Nairobi News


Standoff at City Market as stall owners and hawkers fight for space

Normal business at Nairobi’s City Market was on Monday disrupted following a dispute between stall owners and hawkers who operate at the market without shops.

This follows the closure of shops and stalls in the busy market by traders owning the premises protesting the return of the other traders who do not have stalls at the market.

What started off as a simple boycott by shop owners in the morning soon degenerated into a full blown argument and exchange of words between the traders with each side claiming space in the busy meat market.

The feud continued for the better part of the day with the stall owners vowing to continue closing their chops until the issue is sorted out and status quo restored.

On the other hand, the other traders continued operating despite their colleague’s protest, insisting that they have a right to be at the market claiming that they had been allowed to return by the county government.


Speaking to the Daily Nation, one of the stall owners, Kamundia Mathenge, said that the impasse has been caused by the return of the other traders to the market on Saturday after more than a year since they left after being removed from the market over health concerns.

“There has been an outstanding cleanup issue aimed at making the market organized. This resulted in the hawkers leaving more than a year ago but they are now back. We want to know who made the decision to allow them back,” Mathenge said.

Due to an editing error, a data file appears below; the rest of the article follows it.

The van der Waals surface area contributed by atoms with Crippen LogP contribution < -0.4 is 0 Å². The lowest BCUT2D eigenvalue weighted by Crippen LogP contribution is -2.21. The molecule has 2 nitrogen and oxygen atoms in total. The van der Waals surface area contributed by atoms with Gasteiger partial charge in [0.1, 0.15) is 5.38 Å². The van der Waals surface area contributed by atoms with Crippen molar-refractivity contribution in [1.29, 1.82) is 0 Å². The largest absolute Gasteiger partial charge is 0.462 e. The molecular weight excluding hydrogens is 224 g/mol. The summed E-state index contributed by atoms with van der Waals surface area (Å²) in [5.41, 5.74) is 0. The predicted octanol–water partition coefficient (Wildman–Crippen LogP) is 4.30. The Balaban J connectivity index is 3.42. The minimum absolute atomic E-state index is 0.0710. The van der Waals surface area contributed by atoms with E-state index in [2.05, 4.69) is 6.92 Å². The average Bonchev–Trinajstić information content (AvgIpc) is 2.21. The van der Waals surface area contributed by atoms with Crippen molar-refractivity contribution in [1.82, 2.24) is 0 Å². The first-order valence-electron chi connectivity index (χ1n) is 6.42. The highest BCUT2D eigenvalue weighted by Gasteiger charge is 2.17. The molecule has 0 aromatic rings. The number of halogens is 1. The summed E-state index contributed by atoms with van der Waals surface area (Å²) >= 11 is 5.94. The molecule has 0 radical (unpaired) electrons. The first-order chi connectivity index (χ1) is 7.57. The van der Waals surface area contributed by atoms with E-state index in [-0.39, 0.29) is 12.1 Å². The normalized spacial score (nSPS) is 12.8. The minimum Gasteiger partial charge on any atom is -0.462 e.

Mr Mathenge, owner of Kamundia Butchery, complained that it was unfair for them to operate on equal footing with the hawkers who do not pay any license to Nairobi County yet they incur a lot of costs running into millions of shillings annually to City Hall operating the stalls.

“They only pay a daily fee of Sh50 to the City Hall while we as the shop owners are ‘dying’ from heavy bills,” he said.

His assertions were echoed by another trader, Duncan Kamau, who said that he pays more than Sh1 million every year to City Hall for rent, electricity bills, licenses, and health inspections, among other charges.

“In any given month, I pay Sh12,500 for rent, Sh50,000 for electricity bills; in addition to health and food permit of Sh5,000 annually, Sh26,500 annual license fee, fire safety fee of Sh4,500 per year, and Halal permit at Sh40,000 per year. This totals to more than Sh1.5 million for my shop every year,” Kamau said.


However, in their defense, the hawkers, led by Titus Odhiambo, blamed the standoff on limited space at the market with traders increasing every day forcing others to sell their products in front of the shops.

Mr Odhiambo said that Nairobi Governor Mike Sonko last Friday endorsed their return, adding that they also pay fees to the county where for every basket of fish they pay between Sh300 and Sh500, depending on size of fish and up to Sh1,000 for a sack of chicken.

“We will not move. We all have a right to be here just like the shop owners. Some of us have been operating their business at the market for more than 30 years. We also pay Sh50 every day for each stand,” said the trader who was flanked by his colleagues.

The fight for space between shop owners and hawkers at City Market, which was built in 1930, has been a recurring issue over the past years stretching to previous administrations, including the previous city council regime.

The market is well known for its fish markets, which sells rare species such as cod and mackerel as well as more common species such as Tilapia and Nile Perch.